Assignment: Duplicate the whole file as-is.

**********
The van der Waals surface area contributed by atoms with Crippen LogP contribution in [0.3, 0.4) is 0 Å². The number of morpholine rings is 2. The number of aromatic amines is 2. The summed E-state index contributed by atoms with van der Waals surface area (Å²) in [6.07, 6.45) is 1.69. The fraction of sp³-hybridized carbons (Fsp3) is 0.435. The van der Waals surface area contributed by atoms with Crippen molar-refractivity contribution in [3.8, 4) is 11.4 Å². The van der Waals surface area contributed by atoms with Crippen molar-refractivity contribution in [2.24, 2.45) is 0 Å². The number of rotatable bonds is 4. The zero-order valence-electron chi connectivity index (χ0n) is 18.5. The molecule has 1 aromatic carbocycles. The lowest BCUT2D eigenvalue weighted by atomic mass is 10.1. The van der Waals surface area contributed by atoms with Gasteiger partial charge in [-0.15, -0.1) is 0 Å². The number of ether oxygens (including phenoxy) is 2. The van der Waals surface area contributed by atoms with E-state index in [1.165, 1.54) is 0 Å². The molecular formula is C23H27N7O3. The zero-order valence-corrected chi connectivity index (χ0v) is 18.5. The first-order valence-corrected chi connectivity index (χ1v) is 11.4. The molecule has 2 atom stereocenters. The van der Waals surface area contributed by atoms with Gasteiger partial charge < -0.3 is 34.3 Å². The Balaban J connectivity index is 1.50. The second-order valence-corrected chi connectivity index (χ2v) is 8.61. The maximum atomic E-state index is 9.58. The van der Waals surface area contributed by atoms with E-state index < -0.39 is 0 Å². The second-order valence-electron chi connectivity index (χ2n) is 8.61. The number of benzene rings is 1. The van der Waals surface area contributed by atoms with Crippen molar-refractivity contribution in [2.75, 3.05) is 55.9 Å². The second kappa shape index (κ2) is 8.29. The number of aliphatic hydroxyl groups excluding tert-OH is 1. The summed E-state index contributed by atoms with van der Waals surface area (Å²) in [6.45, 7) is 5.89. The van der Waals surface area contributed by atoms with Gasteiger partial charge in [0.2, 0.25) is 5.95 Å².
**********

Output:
The van der Waals surface area contributed by atoms with Crippen LogP contribution in [0.3, 0.4) is 0 Å². The number of morpholine rings is 2. The number of aromatic amines is 2. The summed E-state index contributed by atoms with van der Waals surface area (Å²) in [6.07, 6.45) is 1.69. The fraction of sp³-hybridized carbons (Fsp3) is 0.435. The van der Waals surface area contributed by atoms with Crippen molar-refractivity contribution in [3.8, 4) is 11.4 Å². The van der Waals surface area contributed by atoms with Crippen molar-refractivity contribution in [2.24, 2.45) is 0 Å². The number of rotatable bonds is 4. The zero-order valence-electron chi connectivity index (χ0n) is 18.5. The molecule has 1 aromatic carbocycles. The lowest BCUT2D eigenvalue weighted by atomic mass is 10.1. The van der Waals surface area contributed by atoms with Gasteiger partial charge in [-0.15, -0.1) is 0 Å². The number of ether oxygens (including phenoxy) is 2. The van der Waals surface area contributed by atoms with E-state index in [1.165, 1.54) is 0 Å². The molecular formula is C23H27N7O3. The zero-order valence-corrected chi connectivity index (χ0v) is 18.5. The first-order valence-corrected chi connectivity index (χ1v) is 11.4. The molecule has 2 atom stereocenters. The van der Waals surface area contributed by atoms with Gasteiger partial charge < -0.3 is 34.3 Å². The Balaban J connectivity index is 1.50. The second-order valence-corrected chi connectivity index (χ2v) is 8.61. The maximum atomic E-state index is 9.58. The van der Waals surface area contributed by atoms with E-state index < -0.39 is 0 Å². The second-order valence-electron chi connectivity index (χ2n) is 8.61. The number of benzene rings is 1. The van der Waals surface area contributed by atoms with Crippen molar-refractivity contribution in [2.75, 3.05) is 55.9 Å². The second kappa shape index (κ2) is 8.29. The number of aliphatic hydroxyl groups excluding tert-OH is 1. The summed E-state index contributed by atoms with van der Waals surface area (Å²) in [6.45, 7) is 5.89. The van der Waals surface area contributed by atoms with Gasteiger partial charge in [0.2, 0.25) is 5.95 Å².